Silver, Copper Could Weaken Further If Chinese Economic Data Disappoints; Copper Breaks $3/Lb

March 11, 2014

New York (Mar 11) Industrial metals markets are keeping an eye on Chinese economic data, particularly after recent data came in much weaker than anticipated and sent markets like silver and copper reeling.

With news such as an 18% drop in February exports, on top of concerns about corporate defaults and tightening credit industrial metals have been hit hard, with copper taking the brunt of the selling. Copper prices are down around 4.8% for the month, and at one point hit their lowest level since July 2010. Silver prices are down around 2.2% on the month and plumbed their lowest levels in a month.

After trading firmer earlier Tuesday, silver and copper are prices lower. At 11:20 a.m. EDT, Comex May silver is down 11 cents at $20.800 an ounce and May copper is down 8.15 cents at $2.9490 a pound.

More Chinese data is slated for release this week, and market participants are bracing for another round of soft results. The losses in copper are also stoking ideas that the metal might be foreshadowing a global economic slowdown, although that view is not universal.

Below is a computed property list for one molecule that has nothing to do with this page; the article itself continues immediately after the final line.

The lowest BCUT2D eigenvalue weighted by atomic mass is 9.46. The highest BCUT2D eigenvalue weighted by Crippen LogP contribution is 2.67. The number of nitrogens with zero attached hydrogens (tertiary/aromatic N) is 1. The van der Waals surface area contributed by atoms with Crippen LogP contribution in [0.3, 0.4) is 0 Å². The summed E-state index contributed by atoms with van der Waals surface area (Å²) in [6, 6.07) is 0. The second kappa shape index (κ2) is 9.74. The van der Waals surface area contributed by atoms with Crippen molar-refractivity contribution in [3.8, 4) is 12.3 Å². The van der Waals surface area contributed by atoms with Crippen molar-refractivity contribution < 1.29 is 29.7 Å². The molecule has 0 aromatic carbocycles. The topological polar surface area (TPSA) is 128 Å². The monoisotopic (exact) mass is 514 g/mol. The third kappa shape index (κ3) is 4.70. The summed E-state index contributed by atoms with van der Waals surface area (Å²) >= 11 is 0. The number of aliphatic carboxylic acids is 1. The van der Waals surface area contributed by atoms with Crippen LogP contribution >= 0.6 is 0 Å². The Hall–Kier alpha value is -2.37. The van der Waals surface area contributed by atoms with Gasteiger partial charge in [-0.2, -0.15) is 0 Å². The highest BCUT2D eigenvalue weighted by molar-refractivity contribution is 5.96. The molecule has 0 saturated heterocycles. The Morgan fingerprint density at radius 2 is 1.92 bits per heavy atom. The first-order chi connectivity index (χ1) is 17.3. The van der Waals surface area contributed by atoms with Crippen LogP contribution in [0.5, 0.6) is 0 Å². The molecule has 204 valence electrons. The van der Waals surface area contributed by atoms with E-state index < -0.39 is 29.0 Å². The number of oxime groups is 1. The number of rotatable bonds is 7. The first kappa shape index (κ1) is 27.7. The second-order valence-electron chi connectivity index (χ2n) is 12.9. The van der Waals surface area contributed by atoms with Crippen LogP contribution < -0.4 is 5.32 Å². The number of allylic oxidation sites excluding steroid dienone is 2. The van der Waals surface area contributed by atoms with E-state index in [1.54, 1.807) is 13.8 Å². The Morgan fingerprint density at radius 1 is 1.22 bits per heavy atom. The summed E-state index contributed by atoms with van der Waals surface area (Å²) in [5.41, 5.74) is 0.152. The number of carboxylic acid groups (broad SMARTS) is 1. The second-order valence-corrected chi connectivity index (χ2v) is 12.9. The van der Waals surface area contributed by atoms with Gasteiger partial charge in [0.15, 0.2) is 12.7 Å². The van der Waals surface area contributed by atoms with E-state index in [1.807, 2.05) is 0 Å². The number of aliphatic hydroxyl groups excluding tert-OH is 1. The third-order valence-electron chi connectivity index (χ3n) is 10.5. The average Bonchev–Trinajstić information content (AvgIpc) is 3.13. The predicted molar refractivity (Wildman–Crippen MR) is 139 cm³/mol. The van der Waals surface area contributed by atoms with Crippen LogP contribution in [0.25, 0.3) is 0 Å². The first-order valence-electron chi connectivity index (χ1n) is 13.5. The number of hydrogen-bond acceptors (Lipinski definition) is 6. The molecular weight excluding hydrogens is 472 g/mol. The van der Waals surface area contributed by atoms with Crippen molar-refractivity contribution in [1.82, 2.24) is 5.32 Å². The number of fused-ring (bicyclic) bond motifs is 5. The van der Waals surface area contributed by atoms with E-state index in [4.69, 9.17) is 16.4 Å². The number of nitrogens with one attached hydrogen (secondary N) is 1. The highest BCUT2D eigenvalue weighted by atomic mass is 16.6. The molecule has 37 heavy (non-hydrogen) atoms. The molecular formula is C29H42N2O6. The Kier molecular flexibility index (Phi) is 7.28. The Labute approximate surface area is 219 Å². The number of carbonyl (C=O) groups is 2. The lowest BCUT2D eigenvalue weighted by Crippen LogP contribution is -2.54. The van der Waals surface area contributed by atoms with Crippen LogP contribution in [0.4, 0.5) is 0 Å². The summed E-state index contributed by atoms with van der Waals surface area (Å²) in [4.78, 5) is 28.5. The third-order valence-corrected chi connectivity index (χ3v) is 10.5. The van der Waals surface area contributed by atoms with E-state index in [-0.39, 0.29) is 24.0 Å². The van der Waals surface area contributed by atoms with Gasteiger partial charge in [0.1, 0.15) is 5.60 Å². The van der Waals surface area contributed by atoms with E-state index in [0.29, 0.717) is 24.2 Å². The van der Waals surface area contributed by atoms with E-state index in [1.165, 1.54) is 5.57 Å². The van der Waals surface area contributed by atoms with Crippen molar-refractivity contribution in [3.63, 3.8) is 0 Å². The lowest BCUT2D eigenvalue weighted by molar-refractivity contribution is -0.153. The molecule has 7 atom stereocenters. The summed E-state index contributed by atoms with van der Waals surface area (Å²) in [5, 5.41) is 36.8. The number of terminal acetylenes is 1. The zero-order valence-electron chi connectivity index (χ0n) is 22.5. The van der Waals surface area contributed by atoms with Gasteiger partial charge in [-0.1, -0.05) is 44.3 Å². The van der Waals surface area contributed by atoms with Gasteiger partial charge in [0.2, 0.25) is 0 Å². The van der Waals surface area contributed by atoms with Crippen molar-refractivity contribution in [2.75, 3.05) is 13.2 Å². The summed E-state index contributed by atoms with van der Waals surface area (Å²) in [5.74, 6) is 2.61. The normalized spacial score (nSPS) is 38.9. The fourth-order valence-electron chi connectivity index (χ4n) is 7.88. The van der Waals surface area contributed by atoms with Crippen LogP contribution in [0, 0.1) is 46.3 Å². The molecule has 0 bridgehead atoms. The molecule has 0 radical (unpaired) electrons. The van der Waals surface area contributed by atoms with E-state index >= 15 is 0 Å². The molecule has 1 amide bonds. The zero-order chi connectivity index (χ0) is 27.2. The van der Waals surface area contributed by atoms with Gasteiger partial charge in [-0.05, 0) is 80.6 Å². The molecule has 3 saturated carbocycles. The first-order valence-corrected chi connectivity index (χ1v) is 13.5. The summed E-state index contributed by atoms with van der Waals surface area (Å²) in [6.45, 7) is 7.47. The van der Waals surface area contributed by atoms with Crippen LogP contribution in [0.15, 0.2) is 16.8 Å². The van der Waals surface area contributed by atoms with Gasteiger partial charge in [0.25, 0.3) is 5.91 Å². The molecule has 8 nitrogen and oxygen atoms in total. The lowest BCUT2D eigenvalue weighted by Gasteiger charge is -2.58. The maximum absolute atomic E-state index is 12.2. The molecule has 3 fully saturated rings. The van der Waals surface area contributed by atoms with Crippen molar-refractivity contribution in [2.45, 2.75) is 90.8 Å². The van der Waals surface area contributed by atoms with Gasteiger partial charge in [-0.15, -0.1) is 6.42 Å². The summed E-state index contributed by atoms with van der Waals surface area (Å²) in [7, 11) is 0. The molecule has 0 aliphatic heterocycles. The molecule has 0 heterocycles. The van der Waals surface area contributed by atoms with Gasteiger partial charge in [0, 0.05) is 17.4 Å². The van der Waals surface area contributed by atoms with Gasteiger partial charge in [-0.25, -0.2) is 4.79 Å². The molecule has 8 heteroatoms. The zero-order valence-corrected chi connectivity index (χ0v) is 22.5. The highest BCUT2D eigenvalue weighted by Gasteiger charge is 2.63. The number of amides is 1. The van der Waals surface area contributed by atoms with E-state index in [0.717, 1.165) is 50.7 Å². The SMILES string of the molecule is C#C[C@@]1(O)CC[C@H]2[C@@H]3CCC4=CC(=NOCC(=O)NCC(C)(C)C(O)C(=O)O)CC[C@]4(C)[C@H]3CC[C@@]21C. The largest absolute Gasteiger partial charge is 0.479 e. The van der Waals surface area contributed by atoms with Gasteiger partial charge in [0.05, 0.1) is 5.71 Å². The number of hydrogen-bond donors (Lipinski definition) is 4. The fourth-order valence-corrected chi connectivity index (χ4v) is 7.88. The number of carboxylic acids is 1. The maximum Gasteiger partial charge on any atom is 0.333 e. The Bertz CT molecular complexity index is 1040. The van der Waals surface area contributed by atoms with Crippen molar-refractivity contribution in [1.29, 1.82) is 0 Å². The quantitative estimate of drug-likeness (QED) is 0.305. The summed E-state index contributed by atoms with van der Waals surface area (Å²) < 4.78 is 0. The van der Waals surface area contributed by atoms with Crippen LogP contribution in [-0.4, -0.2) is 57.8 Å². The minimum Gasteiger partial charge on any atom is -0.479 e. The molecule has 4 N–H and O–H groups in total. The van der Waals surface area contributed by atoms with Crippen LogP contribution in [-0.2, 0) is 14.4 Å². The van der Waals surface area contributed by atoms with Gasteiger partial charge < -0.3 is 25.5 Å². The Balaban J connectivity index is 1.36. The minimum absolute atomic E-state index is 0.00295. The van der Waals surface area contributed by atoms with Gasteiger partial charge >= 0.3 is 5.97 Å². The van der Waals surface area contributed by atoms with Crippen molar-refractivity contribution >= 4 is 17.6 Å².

Barclays Barclays economic analysts said several reports are slated for release this week, including industrial production, retail sales and fixed asset investments, among others.

“We expect modest downside risks, which is likely to keep sentiment around China negative,” they said.

Considering copper fell sharply after the last round of poor Chinese data, odds are this could be repeated if the data sets are weak again. That could pull down silver and other industrial metals, too.

Barclay metals analysts said in a visit to Chinese copper market participants last week, sentiment there turned “distinctly bearish since January as imports continued to flood the market while demand has yet to pickup.”

They noted that demand has weakened and supply has jumped. Further, weakening of the yuan has also meant less interest in using copper in financing deals, Barclays metals analysts said. That could mean further downside risks for copper, Barclays said..

Source: FORBES

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